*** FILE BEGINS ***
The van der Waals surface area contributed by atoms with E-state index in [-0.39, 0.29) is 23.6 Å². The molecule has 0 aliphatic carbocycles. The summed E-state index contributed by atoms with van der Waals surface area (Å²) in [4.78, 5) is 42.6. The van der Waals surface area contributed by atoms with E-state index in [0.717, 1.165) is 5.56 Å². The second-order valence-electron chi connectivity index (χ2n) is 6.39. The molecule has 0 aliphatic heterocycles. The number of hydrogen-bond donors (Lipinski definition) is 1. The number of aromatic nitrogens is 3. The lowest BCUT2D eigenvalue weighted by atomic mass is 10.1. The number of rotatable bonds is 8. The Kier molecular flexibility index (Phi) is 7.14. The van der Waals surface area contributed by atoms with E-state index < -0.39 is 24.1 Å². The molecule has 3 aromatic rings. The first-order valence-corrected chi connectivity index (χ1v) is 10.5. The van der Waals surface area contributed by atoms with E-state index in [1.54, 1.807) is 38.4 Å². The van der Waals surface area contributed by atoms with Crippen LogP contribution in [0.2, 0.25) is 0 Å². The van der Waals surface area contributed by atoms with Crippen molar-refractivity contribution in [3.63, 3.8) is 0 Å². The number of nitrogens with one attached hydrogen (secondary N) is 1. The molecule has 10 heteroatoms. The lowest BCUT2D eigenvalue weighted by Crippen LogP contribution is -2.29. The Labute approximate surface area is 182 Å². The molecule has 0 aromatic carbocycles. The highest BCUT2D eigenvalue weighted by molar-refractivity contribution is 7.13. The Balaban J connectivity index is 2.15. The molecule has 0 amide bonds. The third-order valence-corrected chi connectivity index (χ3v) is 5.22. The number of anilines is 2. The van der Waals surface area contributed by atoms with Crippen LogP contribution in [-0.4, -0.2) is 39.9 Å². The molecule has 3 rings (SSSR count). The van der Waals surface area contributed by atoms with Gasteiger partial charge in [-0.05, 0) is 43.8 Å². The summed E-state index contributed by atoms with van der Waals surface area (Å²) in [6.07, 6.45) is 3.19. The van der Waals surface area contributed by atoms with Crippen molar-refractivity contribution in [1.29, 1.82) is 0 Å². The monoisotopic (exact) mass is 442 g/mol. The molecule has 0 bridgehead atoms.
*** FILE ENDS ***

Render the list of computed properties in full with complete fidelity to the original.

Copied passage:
The van der Waals surface area contributed by atoms with E-state index in [-0.39, 0.29) is 23.6 Å². The molecule has 0 aliphatic carbocycles. The summed E-state index contributed by atoms with van der Waals surface area (Å²) in [4.78, 5) is 42.6. The van der Waals surface area contributed by atoms with E-state index in [0.717, 1.165) is 5.56 Å². The second-order valence-electron chi connectivity index (χ2n) is 6.39. The molecule has 0 aliphatic heterocycles. The number of hydrogen-bond donors (Lipinski definition) is 1. The number of aromatic nitrogens is 3. The lowest BCUT2D eigenvalue weighted by atomic mass is 10.1. The number of rotatable bonds is 8. The Kier molecular flexibility index (Phi) is 7.14. The van der Waals surface area contributed by atoms with E-state index < -0.39 is 24.1 Å². The molecule has 3 aromatic rings. The first-order valence-corrected chi connectivity index (χ1v) is 10.5. The van der Waals surface area contributed by atoms with E-state index in [1.54, 1.807) is 38.4 Å². The van der Waals surface area contributed by atoms with Crippen LogP contribution in [0.2, 0.25) is 0 Å². The van der Waals surface area contributed by atoms with Crippen molar-refractivity contribution in [3.63, 3.8) is 0 Å². The number of nitrogens with one attached hydrogen (secondary N) is 1. The molecule has 10 heteroatoms. The lowest BCUT2D eigenvalue weighted by Crippen LogP contribution is -2.29. The Labute approximate surface area is 182 Å². The molecule has 0 aromatic carbocycles. The highest BCUT2D eigenvalue weighted by molar-refractivity contribution is 7.13. The Balaban J connectivity index is 2.15. The molecule has 0 amide bonds. The third-order valence-corrected chi connectivity index (χ3v) is 5.22. The number of anilines is 2. The van der Waals surface area contributed by atoms with Crippen LogP contribution in [-0.4, -0.2) is 39.9 Å². The molecule has 3 rings (SSSR count). The van der Waals surface area contributed by atoms with Gasteiger partial charge in [-0.05, 0) is 43.8 Å². The summed E-state index contributed by atoms with van der Waals surface area (Å²) in [6.07, 6.45) is 3.19. The van der Waals surface area contributed by atoms with Crippen molar-refractivity contribution in [1.29, 1.82) is 0 Å². The monoisotopic (exact) mass is 442 g/mol. The molecule has 0 bridgehead atoms.